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Two exciting wins to start the season have been contrasted by a woeful away loss to RSL. Which one represents the true Toronto FC?

The dream of finishing the season at 34-0 is over for Toronto FC.

No, there wasn't anyone who was seriously thinking that the team could win all of its games this year, but after two morale-boosting wins to open the campaign there were some unrealistic superlatives attached to Ryan Nelsen's work in progress.

That all came crashing down this past Saturday night in Utah, when the Reds were taught a harsh lesson in what it takes to really succeed in MLS by Real Salt Lake. For all the gains that Toronto had seemed to make in the season-opening wins over Seattle and D.C., TFC looked very much like its old self while getting run over by Alvaro Saborio and company.

Once again, Toronto gave up the lion's share of possession to its opponent, but this time the team on the other side of the ball knew exactly what to do with it, effectively rendering the match done and dusted before the halftime whistle was blown. That has to be concerning for the many fans who had convinced themselves to give TFC another chance after seven years of incompetence, both on the field and off.

The 3-0 loss was reminscent of the bad old days, when Toronto would head into away venues like Rio Tinto Stadium simply looking to keep the damage to a minimum. But things aren't supposed to be like this, not in the new Bloody Big Era of Jermain Defoe and Michael Bradley.

Defoe looked uncharacteristically ineffective for most of the match, which was due more to RSL managing to limit his opportunities rather than a downturn in form for the English striker. He, like the rest of the team, was overwhelmed by the superior organization of the RSL players on the field, who showed that -- unlike TFC -- they had spent considerable time together making other teams miserable. 

"We can't make excuses, at the end of the day we lost the game," Defoe told reporters after Saturday's loss. "But I think now it's important that we bounce back because we've been fatastic for the last few games, so now it's important to show character, and come back and make sure we just put in a good performance in the next game."

It's important to show character, and come back and make sure we just put in a good performance in the next game."

- Toronto FC's Jermain Defoe

But what is Toronto FC's character right now? Is it the ruthlessly efficient, steadfast team that won its first two matches by a single goal each, or is it the side that was easily opened up for three goals inside of an hour?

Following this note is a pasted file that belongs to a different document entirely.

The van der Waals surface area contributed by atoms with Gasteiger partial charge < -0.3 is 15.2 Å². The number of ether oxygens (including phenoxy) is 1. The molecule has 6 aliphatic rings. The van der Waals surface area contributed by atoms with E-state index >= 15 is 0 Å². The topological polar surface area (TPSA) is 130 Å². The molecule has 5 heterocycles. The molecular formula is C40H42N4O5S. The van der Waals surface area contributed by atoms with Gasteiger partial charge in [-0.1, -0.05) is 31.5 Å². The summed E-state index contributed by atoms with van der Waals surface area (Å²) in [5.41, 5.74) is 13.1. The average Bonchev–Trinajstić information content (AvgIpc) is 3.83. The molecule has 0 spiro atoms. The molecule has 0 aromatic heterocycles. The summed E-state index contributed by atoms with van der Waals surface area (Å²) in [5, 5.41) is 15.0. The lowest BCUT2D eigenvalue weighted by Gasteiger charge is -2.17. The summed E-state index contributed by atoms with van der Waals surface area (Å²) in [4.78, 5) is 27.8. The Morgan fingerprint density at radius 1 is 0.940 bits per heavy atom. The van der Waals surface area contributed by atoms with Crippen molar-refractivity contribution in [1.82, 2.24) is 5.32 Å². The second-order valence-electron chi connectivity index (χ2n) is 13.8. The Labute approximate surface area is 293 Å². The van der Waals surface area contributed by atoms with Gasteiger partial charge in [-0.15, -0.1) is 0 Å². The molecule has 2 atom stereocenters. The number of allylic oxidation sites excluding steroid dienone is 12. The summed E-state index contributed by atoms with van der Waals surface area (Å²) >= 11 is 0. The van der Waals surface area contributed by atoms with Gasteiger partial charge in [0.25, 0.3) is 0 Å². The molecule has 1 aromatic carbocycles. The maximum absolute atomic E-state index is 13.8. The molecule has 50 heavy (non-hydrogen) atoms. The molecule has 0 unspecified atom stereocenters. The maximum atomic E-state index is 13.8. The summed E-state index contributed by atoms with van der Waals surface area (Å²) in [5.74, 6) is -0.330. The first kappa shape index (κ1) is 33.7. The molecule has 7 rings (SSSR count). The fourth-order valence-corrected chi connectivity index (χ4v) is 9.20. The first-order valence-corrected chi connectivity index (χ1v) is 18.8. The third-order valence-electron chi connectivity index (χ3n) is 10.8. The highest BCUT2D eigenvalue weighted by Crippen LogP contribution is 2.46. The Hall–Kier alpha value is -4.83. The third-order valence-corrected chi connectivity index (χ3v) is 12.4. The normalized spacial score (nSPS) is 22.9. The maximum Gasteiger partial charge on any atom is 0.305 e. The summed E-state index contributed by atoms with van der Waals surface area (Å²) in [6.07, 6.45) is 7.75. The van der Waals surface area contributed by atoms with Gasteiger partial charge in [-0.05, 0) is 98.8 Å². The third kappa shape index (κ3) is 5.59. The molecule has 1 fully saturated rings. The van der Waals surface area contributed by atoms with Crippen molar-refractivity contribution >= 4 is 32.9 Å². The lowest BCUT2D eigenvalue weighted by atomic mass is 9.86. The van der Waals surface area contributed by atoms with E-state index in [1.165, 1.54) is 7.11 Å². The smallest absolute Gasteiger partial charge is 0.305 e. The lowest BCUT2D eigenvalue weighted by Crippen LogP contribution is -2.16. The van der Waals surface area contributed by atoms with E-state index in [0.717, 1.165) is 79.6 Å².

Despite being outclassed by RSL, Toronto still created several chances to score. Defoe and Bradley each rang shots off Nick Rimando's left post, and Doneil Henry got in his once-per-game blistering header that just narrowly missed the mark. TFC even had the advantage in corner kicks, doubling up on Salt Lake 8-4.

All of that means that Toronto, despite giving away most of the possession again, spent considerable time in the final third, but, unlike the wins over the Sounders and United, could not convert.

The difference for TFC was on the defensive end, where RSL was able to carve open the Reds' back line with disturbing ease. Toronto had played a solid defensive game in the first two matches, giving goalkeeper Julio Cesar very little to do and earning plaudits for its effectiveness.

No one will be praising Toronto's defence after that match, as Salt Lake's Javier Morales had a field day in creating the game's final two goals and a couple of other chances.

To be fair, TFC was missing midfielders Jonathan Osorio and Jackson, both of whom put in a lot more work on the defensive side than they are given credit for. Regardless, a long haul season like MLS' requires a full squad that can do the job, and Saturday's loss raised more questions about the team's depth.

Nelsen and his staff will need to get the team to quickly re-embrace the defensive tenacity that has become a trademark of the side since the Kiwi took over ahead of the 2013 season. In that year, TFC was only truly out of a handful of matches, despite not having the offensive threats to win games.

That was one of the few silver linings to the awful 2013 campaign, and now that Toronto has the weapons up top to compete, it needs to not lose sight of the team defence that will ultimately decide the team's fate for 2014. 

Putting up a stinker of a game in one of the league's toughest venues is nothing to be ashamed of, especially for a team full of players still getting used to each other, and also given the perfect start the team had going into the match, but Toronto can ill afford to continue this Jekyll and Hyde act for much longer as a tough trip to face a surprisingly red-hot Columbus Crew awaits this weekend.

Is TFC is a genuine contender, or just another pretender? We may end up finding out sooner rather than later. 

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